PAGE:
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Interchange Partners, L.L.C. v. City of West Des Moines

Court of Appeals of Iowa

April 18, 2018

INTERCHANGE PARTNERS, L.L.C., Plaintiff-Appellee,
v.
CITY OF WEST DES MOINES, IOWA, Defendant-Appellant.

          Appeal from the Iowa District Court for Dallas County, Paul R. Huscher, Judge.

         The City of West Des Moines appeals the district court's ruling invalidating the ordinances imposing a connection fee levied by the City.

          Ivan T. Webber, James R. Wainwright, and Maria E. Brownell of Ahlers & Cooney, P.C., Des Moines, for appellant.

          George A. LaMarca and Ryan C. Nixon of LaMarca Law Group, P.C., Des Moines, for appellee.

          Charles F. Becker and Espnola F. Cartmill of Belin McCormick, P.C., Des Moines, for amicus curiae, Home Builders Association of Greater Des Moines.

          Considered by Vogel, P.J., and Potterfield and Mullins, JJ.

          VOGEL, PRESIDING JUDGE.

         At the heart of this litigation is whether a city can finance the construction of roadway culverts by establishing a district under Iowa Code section 384.38(3)(a) (2015), then collect fees from certain properties within the district. The City of West Des Moines (the City), enacted ordinances to allow for this form of financing. Interchange Partners, L.L.C. (Interchange) brought suit to contest the City's action. The district court ruled in Interchange's favor, concluding (1) the property does not have the required connection to a city utility, (2) the placement of culverts under the City's streets does not constitute a city sewer, and (3) the connection fee is not equitably apportioned among all persons in the district benefiting from the culverts.

         The City appeals the district court's decision. As an initial matter, the City claims the district court, and this court on appeal, lack subject matter jurisdiction because certiorari is the exclusive means to challenge the City's ordinance and Interchange's failure to petition for a writ of certiorari within thirty days of the enactment of Ordinance No. 2117 is fatal. The City also claims the district court erred in finding Ordinance Nos. 2024 and 2117 were illegal because the City validly created a city sewer utility, properties within the district have the proper connection to this utility, and the calculation and apportionment of the fee is equitable.[1]Concluding we do have jurisdiction to hear the appeal and the district court did not err in interpreting Iowa Code section 384.38(3)(a), we affirm the district court's ruling.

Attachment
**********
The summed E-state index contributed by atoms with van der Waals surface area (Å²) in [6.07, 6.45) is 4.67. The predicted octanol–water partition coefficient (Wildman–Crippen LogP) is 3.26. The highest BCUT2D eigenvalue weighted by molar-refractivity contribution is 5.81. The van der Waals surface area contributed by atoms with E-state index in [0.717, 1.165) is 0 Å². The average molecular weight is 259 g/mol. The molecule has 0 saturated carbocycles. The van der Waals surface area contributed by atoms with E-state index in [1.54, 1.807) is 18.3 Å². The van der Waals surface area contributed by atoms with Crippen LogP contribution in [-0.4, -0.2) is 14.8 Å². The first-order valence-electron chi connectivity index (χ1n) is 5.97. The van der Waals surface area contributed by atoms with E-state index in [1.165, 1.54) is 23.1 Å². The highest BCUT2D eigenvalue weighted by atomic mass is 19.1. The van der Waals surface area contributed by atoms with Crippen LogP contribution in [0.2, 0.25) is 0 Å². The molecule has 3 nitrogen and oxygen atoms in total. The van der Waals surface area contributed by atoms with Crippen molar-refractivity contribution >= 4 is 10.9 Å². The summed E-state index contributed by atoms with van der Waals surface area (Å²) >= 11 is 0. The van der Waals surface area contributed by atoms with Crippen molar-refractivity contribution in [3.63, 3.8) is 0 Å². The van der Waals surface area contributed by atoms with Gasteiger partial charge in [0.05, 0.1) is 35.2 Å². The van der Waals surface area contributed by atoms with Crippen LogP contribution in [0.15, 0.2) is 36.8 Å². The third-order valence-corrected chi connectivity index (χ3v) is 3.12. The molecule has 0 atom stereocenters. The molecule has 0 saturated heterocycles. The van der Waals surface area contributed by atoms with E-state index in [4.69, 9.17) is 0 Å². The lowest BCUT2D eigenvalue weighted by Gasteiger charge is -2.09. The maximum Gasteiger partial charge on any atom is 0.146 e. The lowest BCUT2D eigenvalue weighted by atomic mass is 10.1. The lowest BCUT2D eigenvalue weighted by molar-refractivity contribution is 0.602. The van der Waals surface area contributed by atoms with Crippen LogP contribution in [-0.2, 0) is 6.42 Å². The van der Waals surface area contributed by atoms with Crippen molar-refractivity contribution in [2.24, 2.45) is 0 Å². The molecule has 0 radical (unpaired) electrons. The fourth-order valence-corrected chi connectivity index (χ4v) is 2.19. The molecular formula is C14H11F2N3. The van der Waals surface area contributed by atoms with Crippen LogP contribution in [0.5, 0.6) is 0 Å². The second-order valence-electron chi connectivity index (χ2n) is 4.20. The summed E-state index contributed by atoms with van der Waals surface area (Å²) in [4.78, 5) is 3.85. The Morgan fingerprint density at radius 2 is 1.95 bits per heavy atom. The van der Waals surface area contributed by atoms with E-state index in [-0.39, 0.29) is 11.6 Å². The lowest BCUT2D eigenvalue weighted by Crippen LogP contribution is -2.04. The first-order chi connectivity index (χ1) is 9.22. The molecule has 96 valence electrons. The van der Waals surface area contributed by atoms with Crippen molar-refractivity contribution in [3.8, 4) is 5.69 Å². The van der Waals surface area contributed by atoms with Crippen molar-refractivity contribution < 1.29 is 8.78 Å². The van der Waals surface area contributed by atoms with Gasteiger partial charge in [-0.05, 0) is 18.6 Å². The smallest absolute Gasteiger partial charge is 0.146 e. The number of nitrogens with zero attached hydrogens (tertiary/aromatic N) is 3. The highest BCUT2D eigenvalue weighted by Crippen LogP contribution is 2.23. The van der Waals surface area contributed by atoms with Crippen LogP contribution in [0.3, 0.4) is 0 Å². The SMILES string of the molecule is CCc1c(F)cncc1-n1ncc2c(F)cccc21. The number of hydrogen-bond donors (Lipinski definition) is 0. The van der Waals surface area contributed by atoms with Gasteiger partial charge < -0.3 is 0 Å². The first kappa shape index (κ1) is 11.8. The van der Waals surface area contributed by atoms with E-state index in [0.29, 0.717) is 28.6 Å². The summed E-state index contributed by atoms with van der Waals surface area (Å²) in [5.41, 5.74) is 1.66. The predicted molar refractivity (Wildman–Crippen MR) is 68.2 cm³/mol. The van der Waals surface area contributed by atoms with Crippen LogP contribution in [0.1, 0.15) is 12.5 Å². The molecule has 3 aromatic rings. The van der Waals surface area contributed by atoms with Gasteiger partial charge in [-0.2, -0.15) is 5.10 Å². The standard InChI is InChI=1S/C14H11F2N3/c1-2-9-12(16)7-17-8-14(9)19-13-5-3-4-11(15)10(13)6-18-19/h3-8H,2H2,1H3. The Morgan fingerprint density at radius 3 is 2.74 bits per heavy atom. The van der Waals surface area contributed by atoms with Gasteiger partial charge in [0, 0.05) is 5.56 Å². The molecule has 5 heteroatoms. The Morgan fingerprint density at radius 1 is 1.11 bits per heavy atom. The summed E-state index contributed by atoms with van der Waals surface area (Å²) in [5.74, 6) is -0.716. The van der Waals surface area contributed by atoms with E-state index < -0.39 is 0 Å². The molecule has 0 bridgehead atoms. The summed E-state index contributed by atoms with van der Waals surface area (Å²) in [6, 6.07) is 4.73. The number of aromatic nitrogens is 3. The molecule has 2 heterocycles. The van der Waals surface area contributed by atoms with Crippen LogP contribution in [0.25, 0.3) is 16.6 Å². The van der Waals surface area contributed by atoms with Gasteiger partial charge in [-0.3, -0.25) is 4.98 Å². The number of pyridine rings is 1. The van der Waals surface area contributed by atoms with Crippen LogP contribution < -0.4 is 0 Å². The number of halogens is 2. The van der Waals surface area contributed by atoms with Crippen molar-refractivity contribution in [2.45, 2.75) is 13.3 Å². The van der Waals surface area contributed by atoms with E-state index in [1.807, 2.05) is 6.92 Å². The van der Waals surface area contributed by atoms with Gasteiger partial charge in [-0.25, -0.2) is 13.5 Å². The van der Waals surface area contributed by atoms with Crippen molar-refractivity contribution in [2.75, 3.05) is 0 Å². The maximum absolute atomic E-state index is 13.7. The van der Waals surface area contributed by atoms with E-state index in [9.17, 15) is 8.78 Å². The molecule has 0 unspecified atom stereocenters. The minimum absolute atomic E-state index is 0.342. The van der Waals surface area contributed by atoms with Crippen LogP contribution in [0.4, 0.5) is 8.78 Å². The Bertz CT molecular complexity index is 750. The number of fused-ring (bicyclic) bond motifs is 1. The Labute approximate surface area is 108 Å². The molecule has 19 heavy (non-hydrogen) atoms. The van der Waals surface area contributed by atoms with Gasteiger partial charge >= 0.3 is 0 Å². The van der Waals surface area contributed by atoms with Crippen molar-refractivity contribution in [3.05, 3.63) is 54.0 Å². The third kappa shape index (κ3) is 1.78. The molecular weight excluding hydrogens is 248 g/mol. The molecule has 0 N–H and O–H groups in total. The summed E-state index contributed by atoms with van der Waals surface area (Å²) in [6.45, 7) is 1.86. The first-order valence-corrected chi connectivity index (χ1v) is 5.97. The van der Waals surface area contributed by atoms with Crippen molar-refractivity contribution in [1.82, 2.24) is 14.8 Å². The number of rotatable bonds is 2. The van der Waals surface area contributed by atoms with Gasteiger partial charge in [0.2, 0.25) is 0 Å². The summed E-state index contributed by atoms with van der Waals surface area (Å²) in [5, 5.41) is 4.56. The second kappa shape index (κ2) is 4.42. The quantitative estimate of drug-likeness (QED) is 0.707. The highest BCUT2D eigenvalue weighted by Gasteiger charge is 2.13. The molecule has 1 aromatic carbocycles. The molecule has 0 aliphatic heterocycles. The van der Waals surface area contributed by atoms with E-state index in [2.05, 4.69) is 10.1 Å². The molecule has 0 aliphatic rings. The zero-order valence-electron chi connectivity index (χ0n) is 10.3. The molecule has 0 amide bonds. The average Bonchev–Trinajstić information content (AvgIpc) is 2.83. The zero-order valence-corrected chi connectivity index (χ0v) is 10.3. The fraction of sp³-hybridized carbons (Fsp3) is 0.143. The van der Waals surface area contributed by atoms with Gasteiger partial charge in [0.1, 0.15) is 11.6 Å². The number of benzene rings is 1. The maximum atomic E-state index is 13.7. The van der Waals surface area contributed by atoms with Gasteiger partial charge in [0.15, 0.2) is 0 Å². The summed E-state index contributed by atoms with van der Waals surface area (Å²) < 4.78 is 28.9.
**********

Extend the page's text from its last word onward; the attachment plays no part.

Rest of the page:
I. Background Facts and Proceedings

         On October 14, 2013, the City approved and passed Ordinance No. 2006 "to establish the method and requirements for the establishment of individual stormwater connection fee districts to fund the design and construction of certain stormwater drainage facilities on major streets." The stated intent of the ordinance includes "to set forth the method of recovery of proportional cost shares from those property owners who develop property within the" district.

         Pursuant to Iowa Code section 384.38(3)(a), and after notice and public hearing regarding Ordinance No. 2024, the City established the Sugar Creek Stormwater Connection Fee District on April 11, 2014. The ordinance requires payment of the connection fee pursuant to the following:

1. For property being platted the fee is due and payable before approval of the final plat.
2. For property subject to a site plan the fee is due and payable before approval of the site plan.
3. For all other property the fee is due and payable before issuance of a building permit.

         No fees were assessed to properties already developed or land considered to be undevelopable. Possibly due to only a portion of its property being located within the district, Interchange was not provided notice of Ordinance No. 2024. On October 5, 2015, the City enacted Ordinance No. 2117, which properly notified Interchange and confirmed its property is included in the district and, thus, subject to the connection fee.

         The City intended to use connection fees from the district to fund the construction of seventeen structures-mostly roadway culverts-along natural drainage channels. The City acknowledged the new structures will not increase or decrease the runoff capacity from Interchange's properties, and the new structures will not improve the storm water flow capacity of the existing creek network.

         On October 23, 2015, Interchange challenged the enactment of Ordinance No. 2117 "by and through Ordinance No. 2024" by filing a petition with the district court pursuant to Iowa Code section 384.66(1) asserting its "connection fee district" was wholly illegal, null, and void under Iowa Code section 384.38(3)(a).[2]Specifically, Interchange asserted the improvements, to be financed by the fees, are not city sewer or water utilities, Ordinance No. 2117 does not service its property because there is no utility to which its property could physically connect, and the assessment of the fees is inequitable across the newly created district.

         The case proceeded to a bench trial before the district court where the court ruled in favor of Interchange. The district court held the City's Ordinances Nos. 2024 and 2117 are not compliant with the Iowa Code because the property does not have the required connection to a city utility, the placement of culverts under the City's streets does not constitute a city sewer, and there is no equitable ...


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